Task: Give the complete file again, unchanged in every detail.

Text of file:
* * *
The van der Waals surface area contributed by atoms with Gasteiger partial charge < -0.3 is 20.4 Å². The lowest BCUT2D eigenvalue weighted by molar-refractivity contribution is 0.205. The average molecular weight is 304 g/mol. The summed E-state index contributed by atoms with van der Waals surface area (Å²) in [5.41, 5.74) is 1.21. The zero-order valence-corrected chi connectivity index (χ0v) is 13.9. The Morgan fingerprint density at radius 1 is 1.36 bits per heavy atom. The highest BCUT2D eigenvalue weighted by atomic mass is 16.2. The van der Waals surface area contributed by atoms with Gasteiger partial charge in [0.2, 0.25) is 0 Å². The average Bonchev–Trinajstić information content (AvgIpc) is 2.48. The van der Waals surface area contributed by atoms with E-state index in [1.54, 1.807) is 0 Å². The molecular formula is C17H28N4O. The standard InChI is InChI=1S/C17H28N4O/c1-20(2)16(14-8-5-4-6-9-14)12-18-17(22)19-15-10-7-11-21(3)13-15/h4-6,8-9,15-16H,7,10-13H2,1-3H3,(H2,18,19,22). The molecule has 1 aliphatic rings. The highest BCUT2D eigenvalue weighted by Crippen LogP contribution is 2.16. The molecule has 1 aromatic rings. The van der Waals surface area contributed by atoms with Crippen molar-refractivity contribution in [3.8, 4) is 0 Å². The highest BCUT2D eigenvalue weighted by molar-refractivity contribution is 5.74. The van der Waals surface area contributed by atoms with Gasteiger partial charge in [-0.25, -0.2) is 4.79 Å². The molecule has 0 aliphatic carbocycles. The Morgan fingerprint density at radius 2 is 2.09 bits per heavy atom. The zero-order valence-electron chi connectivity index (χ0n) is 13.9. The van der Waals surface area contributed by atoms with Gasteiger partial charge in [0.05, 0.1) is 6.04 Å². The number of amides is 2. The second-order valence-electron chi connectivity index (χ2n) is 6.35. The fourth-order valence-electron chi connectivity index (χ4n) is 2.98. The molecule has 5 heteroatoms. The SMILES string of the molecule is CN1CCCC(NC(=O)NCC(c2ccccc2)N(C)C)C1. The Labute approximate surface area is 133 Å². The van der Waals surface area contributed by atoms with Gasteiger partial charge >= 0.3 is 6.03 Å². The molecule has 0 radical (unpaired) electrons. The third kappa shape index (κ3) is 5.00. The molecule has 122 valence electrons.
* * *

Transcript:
The van der Waals surface area contributed by atoms with Gasteiger partial charge < -0.3 is 20.4 Å². The lowest BCUT2D eigenvalue weighted by molar-refractivity contribution is 0.205. The average molecular weight is 304 g/mol. The summed E-state index contributed by atoms with van der Waals surface area (Å²) in [5.41, 5.74) is 1.21. The zero-order valence-corrected chi connectivity index (χ0v) is 13.9. The Morgan fingerprint density at radius 1 is 1.36 bits per heavy atom. The highest BCUT2D eigenvalue weighted by atomic mass is 16.2. The van der Waals surface area contributed by atoms with Gasteiger partial charge in [0.2, 0.25) is 0 Å². The average Bonchev–Trinajstić information content (AvgIpc) is 2.48. The van der Waals surface area contributed by atoms with E-state index in [1.54, 1.807) is 0 Å². The molecular formula is C17H28N4O. The standard InChI is InChI=1S/C17H28N4O/c1-20(2)16(14-8-5-4-6-9-14)12-18-17(22)19-15-10-7-11-21(3)13-15/h4-6,8-9,15-16H,7,10-13H2,1-3H3,(H2,18,19,22). The molecule has 1 aliphatic rings. The highest BCUT2D eigenvalue weighted by Crippen LogP contribution is 2.16. The molecule has 1 aromatic rings. The van der Waals surface area contributed by atoms with Crippen molar-refractivity contribution in [3.8, 4) is 0 Å². The highest BCUT2D eigenvalue weighted by molar-refractivity contribution is 5.74. The van der Waals surface area contributed by atoms with Gasteiger partial charge in [-0.25, -0.2) is 4.79 Å². The molecule has 0 aliphatic carbocycles. The Morgan fingerprint density at radius 2 is 2.09 bits per heavy atom. The zero-order valence-electron chi connectivity index (χ0n) is 13.9. The van der Waals surface area contributed by atoms with Gasteiger partial charge in [0.05, 0.1) is 6.04 Å². The number of amides is 2. The second-order valence-electron chi connectivity index (χ2n) is 6.35. The fourth-order valence-electron chi connectivity index (χ4n) is 2.98. The molecule has 5 heteroatoms. The SMILES string of the molecule is CN1CCCC(NC(=O)NCC(c2ccccc2)N(C)C)C1. The Labute approximate surface area is 133 Å². The van der Waals surface area contributed by atoms with Gasteiger partial charge >= 0.3 is 6.03 Å². The molecule has 0 radical (unpaired) electrons. The third kappa shape index (κ3) is 5.00. The molecule has 122 valence electrons.